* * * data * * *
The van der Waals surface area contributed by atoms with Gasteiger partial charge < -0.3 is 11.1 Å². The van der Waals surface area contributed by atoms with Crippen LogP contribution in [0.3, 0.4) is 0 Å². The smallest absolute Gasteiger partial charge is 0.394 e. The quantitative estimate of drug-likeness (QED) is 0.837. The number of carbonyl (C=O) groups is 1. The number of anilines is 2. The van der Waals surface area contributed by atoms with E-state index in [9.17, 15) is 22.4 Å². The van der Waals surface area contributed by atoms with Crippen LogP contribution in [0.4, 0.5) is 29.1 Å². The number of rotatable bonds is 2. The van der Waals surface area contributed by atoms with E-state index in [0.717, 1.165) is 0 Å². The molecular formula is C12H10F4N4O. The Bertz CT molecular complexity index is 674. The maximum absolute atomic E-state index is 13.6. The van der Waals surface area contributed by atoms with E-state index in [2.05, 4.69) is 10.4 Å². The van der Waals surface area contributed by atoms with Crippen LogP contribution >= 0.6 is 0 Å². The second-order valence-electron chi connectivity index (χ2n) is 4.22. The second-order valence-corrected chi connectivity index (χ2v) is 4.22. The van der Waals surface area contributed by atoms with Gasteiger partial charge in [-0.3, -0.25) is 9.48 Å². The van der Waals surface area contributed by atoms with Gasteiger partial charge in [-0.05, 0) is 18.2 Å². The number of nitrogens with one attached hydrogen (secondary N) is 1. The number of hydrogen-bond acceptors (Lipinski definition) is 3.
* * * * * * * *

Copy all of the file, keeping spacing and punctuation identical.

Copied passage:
The van der Waals surface area contributed by atoms with Gasteiger partial charge < -0.3 is 11.1 Å². The van der Waals surface area contributed by atoms with Crippen LogP contribution in [0.3, 0.4) is 0 Å². The smallest absolute Gasteiger partial charge is 0.394 e. The quantitative estimate of drug-likeness (QED) is 0.837. The number of carbonyl (C=O) groups is 1. The number of anilines is 2. The van der Waals surface area contributed by atoms with E-state index in [9.17, 15) is 22.4 Å². The van der Waals surface area contributed by atoms with Crippen LogP contribution in [0.4, 0.5) is 29.1 Å². The number of rotatable bonds is 2. The van der Waals surface area contributed by atoms with E-state index in [0.717, 1.165) is 0 Å². The molecular formula is C12H10F4N4O. The Bertz CT molecular complexity index is 674. The maximum absolute atomic E-state index is 13.6. The van der Waals surface area contributed by atoms with E-state index in [2.05, 4.69) is 10.4 Å². The van der Waals surface area contributed by atoms with Crippen LogP contribution >= 0.6 is 0 Å². The second-order valence-electron chi connectivity index (χ2n) is 4.22. The second-order valence-corrected chi connectivity index (χ2v) is 4.22. The van der Waals surface area contributed by atoms with Gasteiger partial charge in [-0.3, -0.25) is 9.48 Å². The van der Waals surface area contributed by atoms with Gasteiger partial charge in [-0.05, 0) is 18.2 Å². The number of nitrogens with one attached hydrogen (secondary N) is 1. The number of hydrogen-bond acceptors (Lipinski definition) is 3.